Original Research ARTICLE
AtHMA4 drives natural variation in leaf Zn concentration of Arabidopsis thaliana
- 1National Key Laboratory of Plant Molecular Genetics (NKLPMG), CAS Center for Excellence in Molecular Plant Sciences, Institute of Plant Physiology and Ecology,, Shanghai Institutes for Biological Sciences (CAS), China
- 2University of Chinese Academy of Sciences (UCAS), China
- 3School of life science,, Jiangsu Normal University, China
- 44Division of Plant and Crop Sciences, School of Biosciences, Department of Biosciences, University of Nottingham, United Kingdom
Zinc (Zn) is an essential element for plant growth and development, and Zn derived from crop plants in the diet is also important for human health. Here, we report that genetic variation in Heavy Metal-ATPase 4 (HMA4) controls natural variation in leaf Zn content. Investigation of the natural variation in leaf Zn content in a world-wide collection of 349 Arabidopsis thaliana wild collected accessions identified two accessions, Van-0 and Fab-2, which accumulate significantly lower Zn when compared with Col-0. Both quantitative trait loci (QTL) analysis and bulked segregant analysis (BSA) identified HMA4 as a strong candidate accounting for this variation in leaf Zn concentration. Genetic complementation experiments confirmed this hypothesis. Sequence analysis revealed that a 1-bp deletion in the third exon of HMA4 from Fab-2 is responsible for the lose-of-function of HMA4 driving the low Zn observed in Fab-2. Unlike in Fab-2 polymorphisms in the promoter region were found to be responsible for the weak function of HMA4 in Van-0. This is supported by both an expression analysis of HMA4 in Van-0 and through a series of T-DNA insertion mutants which generate truncated HMA4 promoters in the Col-0 background. In addition, we also observed that Fab-2, Van-0 and the hma4-2 null mutant in the Col-0 background show enhanced resistance to a combination of high Zn and high Cd in the growth medium, raising the possibility that variation at HMA4 may play a role in environmental adaptation.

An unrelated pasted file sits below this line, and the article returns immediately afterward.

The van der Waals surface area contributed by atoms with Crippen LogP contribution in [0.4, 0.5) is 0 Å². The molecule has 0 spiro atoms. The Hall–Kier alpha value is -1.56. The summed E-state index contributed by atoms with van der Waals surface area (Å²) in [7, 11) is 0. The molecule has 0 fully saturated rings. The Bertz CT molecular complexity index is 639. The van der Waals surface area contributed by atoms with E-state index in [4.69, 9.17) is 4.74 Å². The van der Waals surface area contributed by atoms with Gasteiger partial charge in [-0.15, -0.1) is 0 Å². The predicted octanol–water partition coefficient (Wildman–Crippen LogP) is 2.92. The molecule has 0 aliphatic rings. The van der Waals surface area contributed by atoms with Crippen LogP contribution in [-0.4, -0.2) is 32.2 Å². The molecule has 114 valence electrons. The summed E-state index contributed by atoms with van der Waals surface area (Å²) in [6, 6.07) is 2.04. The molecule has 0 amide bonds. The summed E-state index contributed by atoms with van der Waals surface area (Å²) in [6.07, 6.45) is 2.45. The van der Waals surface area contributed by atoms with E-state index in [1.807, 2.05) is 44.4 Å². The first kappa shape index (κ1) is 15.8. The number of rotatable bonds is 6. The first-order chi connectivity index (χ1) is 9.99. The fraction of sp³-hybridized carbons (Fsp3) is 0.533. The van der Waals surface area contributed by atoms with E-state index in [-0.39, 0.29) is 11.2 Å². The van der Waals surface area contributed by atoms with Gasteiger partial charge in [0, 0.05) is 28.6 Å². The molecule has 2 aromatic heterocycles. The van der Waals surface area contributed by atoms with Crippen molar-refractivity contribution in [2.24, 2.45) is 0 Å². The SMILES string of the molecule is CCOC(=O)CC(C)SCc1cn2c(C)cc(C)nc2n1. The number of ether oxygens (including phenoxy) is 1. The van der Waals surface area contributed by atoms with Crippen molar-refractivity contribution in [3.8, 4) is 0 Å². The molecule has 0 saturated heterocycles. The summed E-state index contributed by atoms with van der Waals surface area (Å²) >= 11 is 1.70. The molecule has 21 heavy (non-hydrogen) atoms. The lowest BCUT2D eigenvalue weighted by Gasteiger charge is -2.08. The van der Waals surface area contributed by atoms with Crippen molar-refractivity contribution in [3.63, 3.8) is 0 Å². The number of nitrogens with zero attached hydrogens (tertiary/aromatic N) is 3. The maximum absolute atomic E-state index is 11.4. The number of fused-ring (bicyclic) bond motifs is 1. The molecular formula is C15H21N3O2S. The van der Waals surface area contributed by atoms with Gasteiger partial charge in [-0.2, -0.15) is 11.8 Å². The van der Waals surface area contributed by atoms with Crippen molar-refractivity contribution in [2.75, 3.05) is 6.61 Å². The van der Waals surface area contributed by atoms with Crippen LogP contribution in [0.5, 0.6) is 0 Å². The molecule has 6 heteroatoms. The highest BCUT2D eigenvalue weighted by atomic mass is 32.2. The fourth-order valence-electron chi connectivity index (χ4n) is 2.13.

Keywords: Arabidopsis thaliana, BSA, Cadmium, Heavy Metal ATPase 4, natural variation, QTL, Zinc
Received: 30 Nov 2017;
Accepted: 15 Feb 2018.
Edited by:Hatem ROUACHED, Institut National de la Recherche Agronomique (INRA), France
Reviewed by:Marc Hanikenne, University of Liège, Belgium
Fernando Aleman, The Scripps Research Institute, United States
Copyright: © 2018 Chao, Chen, Kuang, Gao, Wang and Salt. This is an open-access article distributed under the terms of the Creative Commons Attribution License (CC BY). The use, distribution or reproduction in other forums is permitted, provided the original author(s) and the copyright owner are credited and that the original publication in this journal is cited, in accordance with accepted academic practice. No use, distribution or reproduction is permitted which does not comply with these terms.
Prof. Dai-Yin Chao, Shanghai Institutes for Biological Sciences (CAS), National Key Laboratory of Plant Molecular Genetics (NKLPMG), CAS Center for Excellence in Molecular Plant Sciences, Institute of Plant Physiology and Ecology,, Shanghai, 200032, Shanghai, China, firstname.lastname@example.org
Prof. David E. Salt, Department of Biosciences, University of Nottingham, 4Division of Plant and Crop Sciences, School of Biosciences, Loughborough, United Kingdom, David.Salt@nottingham.ac.uk